Northern Hospital receives Kate B. Reynolds Charitable Trust Grant


$148,500 awarded for Diabetic Center of Excellence

Staff Report



Program Director Paige Cartledge, RN, leads a class on diabetes self-management at Northern Family Medicine. The self-management program consists of a six-class educational series.


Submitted photo

MOUNT AIRY — Northern Hospital of Surry County announced it has received a $148,500 grant to provide a Diabetes Education and Self-Management Program from the Kate B. Reynolds Charitable Trust in Winston-Salem.

The project will fund the expansion of the Diabetic Center of Excellence at Northern Family Medicine. The program objective is to improve the lives of local residents by reaching out to newly diagnosed diabetics and through an individualized, evidence based diabetic care plan, teach these patients to manage their diabetes and achieve an average hemoglobin A1c drop of 2.6 points or 23 percent. The hemoglobin A1c test, also called HbA1C or simply A1C, is an important blood test that shows how well a person’s diabetes is being controlled. The grant will give program leaders the necessary tools and exposure to grow the Diabetes Program, with a goal of enrolling 30 new patients a month over a 12-month period of time.

The Diabetic Center of Excellence was created in October 2014 at what was then Northwest Medical Center (now Northern Family Medicine). From the beginning, the program was designed to produce measureable and reportable patient outcomes, individualize care plans for the patients and minimize the amount of medications patients have to take.

“The key component of our program is communicating on a level that crosses socio-economic boundaries. This is why our “home-grown” approach succeeds in teaching multifaceted aspects of diabetes management to everyone,” said Mike Cartledge, PA-C at Northern Family Medicine and Director of the Diabetic Center of Excellence.

“We are passionate about patient education and believe a knowledge-empowered and encouraged patient can accomplish anything,” said Dr. Nelson Gardner of Northern Family Medicine.

Program Coordinator Paige Cartledge, RN launched a pilot round of 30 patients in October 2014. In June 2015, an evaluation of the first 58 patients revealed an average HbA1C drop of 2.3 points across all age groups. A re-evaluation of the program in November 2015 revealed a drop of 2.6 points in HbA1C, which is a decrease of 23 percent.

“Education is crucial to patient success,” said Cartledge. “We designed classes that meet the individual needs of our patients. Four of the six classes in the program focus on preparing healthy balanced meals for diabetics. Diabetics come away from the classes with a foundation for meal planning that makes them feel they can ‘eat like normal people’ and not have to starve to death. The program teaches label reading and choosing smart foods for diabetics instead of just telling our patients ‘don’t eat anything white.’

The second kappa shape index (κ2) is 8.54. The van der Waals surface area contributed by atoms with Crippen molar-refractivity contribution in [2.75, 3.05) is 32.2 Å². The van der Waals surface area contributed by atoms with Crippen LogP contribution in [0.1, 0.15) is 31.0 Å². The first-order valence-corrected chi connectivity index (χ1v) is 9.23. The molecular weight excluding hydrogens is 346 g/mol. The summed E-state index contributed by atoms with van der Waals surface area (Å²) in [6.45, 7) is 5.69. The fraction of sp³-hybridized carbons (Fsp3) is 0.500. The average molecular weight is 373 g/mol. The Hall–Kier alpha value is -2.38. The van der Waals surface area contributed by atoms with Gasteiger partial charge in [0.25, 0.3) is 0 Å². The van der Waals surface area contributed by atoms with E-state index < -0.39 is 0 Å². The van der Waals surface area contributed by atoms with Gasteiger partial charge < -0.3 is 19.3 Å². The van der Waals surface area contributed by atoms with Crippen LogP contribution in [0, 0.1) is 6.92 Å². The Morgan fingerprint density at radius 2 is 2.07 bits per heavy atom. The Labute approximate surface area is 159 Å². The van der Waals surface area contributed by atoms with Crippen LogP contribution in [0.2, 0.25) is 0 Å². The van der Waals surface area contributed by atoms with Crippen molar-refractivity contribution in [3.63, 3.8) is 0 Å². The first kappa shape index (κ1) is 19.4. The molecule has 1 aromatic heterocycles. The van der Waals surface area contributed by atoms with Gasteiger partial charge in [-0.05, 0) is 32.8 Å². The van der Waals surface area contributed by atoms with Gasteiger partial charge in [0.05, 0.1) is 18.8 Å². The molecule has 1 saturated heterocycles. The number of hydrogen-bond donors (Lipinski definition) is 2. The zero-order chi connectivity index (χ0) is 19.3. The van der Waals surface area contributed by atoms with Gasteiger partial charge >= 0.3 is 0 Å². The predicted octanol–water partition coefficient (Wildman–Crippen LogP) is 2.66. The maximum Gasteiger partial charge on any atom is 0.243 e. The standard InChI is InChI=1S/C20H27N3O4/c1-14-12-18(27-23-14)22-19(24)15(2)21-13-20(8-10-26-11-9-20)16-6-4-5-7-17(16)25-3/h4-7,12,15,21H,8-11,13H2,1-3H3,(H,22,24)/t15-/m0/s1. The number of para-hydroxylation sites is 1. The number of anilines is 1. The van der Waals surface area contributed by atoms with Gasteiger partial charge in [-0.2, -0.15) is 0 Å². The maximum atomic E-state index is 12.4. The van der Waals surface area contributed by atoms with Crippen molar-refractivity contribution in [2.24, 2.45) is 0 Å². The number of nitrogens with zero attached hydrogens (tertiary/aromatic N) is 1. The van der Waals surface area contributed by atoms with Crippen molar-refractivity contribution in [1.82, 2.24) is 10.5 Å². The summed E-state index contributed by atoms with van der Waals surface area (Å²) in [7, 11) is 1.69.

“This program provides a holistic preventative approach to patient care empowering patients to be successful and bringing about behavioral changes which improve quality of life not just for a few months, but the rest of their lives,” she said.

It is estimated well over 10,000 Surry County residents are plagued with uncontrolled diabetes. Surry County has a Chronic Diabetes ranking of 31 percent above the national average. It is the eighth leading cause of death in this county. Uncontrolled diabetes can result in sight loss and loss of limbs. Continually elevated levels of glucose (aka high blood sugar) damages blood vessels and can lead to additional chronic diseases such as high blood pressure, heart disease, stroke, dementia/Alzheimer’s and kidney failure.

The Diabetic Center of Excellence is committed to enrolling 30 new patients each month. On average, its patients will have an A1C level of greater than 9.0, over half will be obese, and 10 percent will be smokers. Based on reports from the 2015 pilot program, patients will lower their A1C levels by least 2 points. The program is covered by all insurance programs including VA-Choice and Non-VA Care programs, and financial assistance programs are available for under or uninsured patients.

There are plans in progress to enhance the program including a virtual grocery store visit, healthy meal preparation and cooking classes, and a cookbook focused on local residents and their eating preferences and habits.

The center is located at 280 North Pointe Boulevard in Mount Airy at the Northern Wellness Center. Northern Wellness Center houses Northern Family Medicine, a seven provider family practice office, a full retail pharmacy, medical weight loss center, and complete fitness center with an indoor walking track, fully equipped Nautilus and weights gym, multi-purpose gym, indoor and outdoor pools and nutrition management.

Anyone interested in participating in the Diabetic Education and Self-Management Program should call Cartledge at 336-786-4133 extension 1028. More information may also be found online at www.northernhospital.com/diabetes.

Program Director Paige Cartledge, RN, leads a class on diabetes self-management at Northern Family Medicine. The self-management program consists of a six-class educational series.
http://elkintribune.com/wp-content/uploads/2016/06/web1_Diabetic-Class-062216.jpgProgram Director Paige Cartledge, RN, leads a class on diabetes self-management at Northern Family Medicine. The self-management program consists of a six-class educational series. Submitted photo
$148,500 awarded for Diabetic Center of Excellence

Staff Report

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